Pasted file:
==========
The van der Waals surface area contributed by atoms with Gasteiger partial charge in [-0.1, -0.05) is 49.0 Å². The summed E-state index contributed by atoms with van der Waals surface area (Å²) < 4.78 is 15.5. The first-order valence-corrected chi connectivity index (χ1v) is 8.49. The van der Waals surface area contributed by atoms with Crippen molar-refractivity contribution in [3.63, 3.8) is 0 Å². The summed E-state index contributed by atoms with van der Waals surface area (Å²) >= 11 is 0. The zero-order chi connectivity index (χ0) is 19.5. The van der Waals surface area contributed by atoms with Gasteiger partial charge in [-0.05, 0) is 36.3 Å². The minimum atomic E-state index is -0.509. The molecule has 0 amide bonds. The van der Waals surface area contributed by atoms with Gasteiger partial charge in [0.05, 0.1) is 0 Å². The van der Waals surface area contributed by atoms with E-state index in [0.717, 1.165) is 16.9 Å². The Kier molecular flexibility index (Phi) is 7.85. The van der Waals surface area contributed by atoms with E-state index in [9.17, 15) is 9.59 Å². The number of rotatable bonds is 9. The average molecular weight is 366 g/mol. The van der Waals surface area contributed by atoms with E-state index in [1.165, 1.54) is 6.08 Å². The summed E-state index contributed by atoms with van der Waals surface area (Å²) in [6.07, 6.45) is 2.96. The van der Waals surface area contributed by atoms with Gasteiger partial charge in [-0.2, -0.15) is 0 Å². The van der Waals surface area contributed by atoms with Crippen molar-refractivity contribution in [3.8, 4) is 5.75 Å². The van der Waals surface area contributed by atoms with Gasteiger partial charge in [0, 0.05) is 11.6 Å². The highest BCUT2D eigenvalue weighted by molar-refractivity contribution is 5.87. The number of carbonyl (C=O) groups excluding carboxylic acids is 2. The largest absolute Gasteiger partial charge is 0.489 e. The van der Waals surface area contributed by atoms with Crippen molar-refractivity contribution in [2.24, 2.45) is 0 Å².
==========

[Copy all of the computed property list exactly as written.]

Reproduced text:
The van der Waals surface area contributed by atoms with Gasteiger partial charge in [-0.1, -0.05) is 49.0 Å². The summed E-state index contributed by atoms with van der Waals surface area (Å²) < 4.78 is 15.5. The first-order valence-corrected chi connectivity index (χ1v) is 8.49. The van der Waals surface area contributed by atoms with Crippen molar-refractivity contribution in [3.63, 3.8) is 0 Å². The summed E-state index contributed by atoms with van der Waals surface area (Å²) >= 11 is 0. The zero-order chi connectivity index (χ0) is 19.5. The van der Waals surface area contributed by atoms with Gasteiger partial charge in [-0.05, 0) is 36.3 Å². The minimum atomic E-state index is -0.509. The molecule has 0 amide bonds. The van der Waals surface area contributed by atoms with Gasteiger partial charge in [0.05, 0.1) is 0 Å². The van der Waals surface area contributed by atoms with E-state index in [0.717, 1.165) is 16.9 Å². The Kier molecular flexibility index (Phi) is 7.85. The van der Waals surface area contributed by atoms with E-state index in [9.17, 15) is 9.59 Å². The number of rotatable bonds is 9. The average molecular weight is 366 g/mol. The van der Waals surface area contributed by atoms with E-state index in [1.165, 1.54) is 6.08 Å². The summed E-state index contributed by atoms with van der Waals surface area (Å²) in [6.07, 6.45) is 2.96. The van der Waals surface area contributed by atoms with Gasteiger partial charge in [-0.2, -0.15) is 0 Å². The van der Waals surface area contributed by atoms with Crippen molar-refractivity contribution in [3.8, 4) is 5.75 Å². The van der Waals surface area contributed by atoms with Gasteiger partial charge in [0, 0.05) is 11.6 Å². The highest BCUT2D eigenvalue weighted by molar-refractivity contribution is 5.87. The number of carbonyl (C=O) groups excluding carboxylic acids is 2. The largest absolute Gasteiger partial charge is 0.489 e. The van der Waals surface area contributed by atoms with Crippen molar-refractivity contribution in [2.24, 2.45) is 0 Å².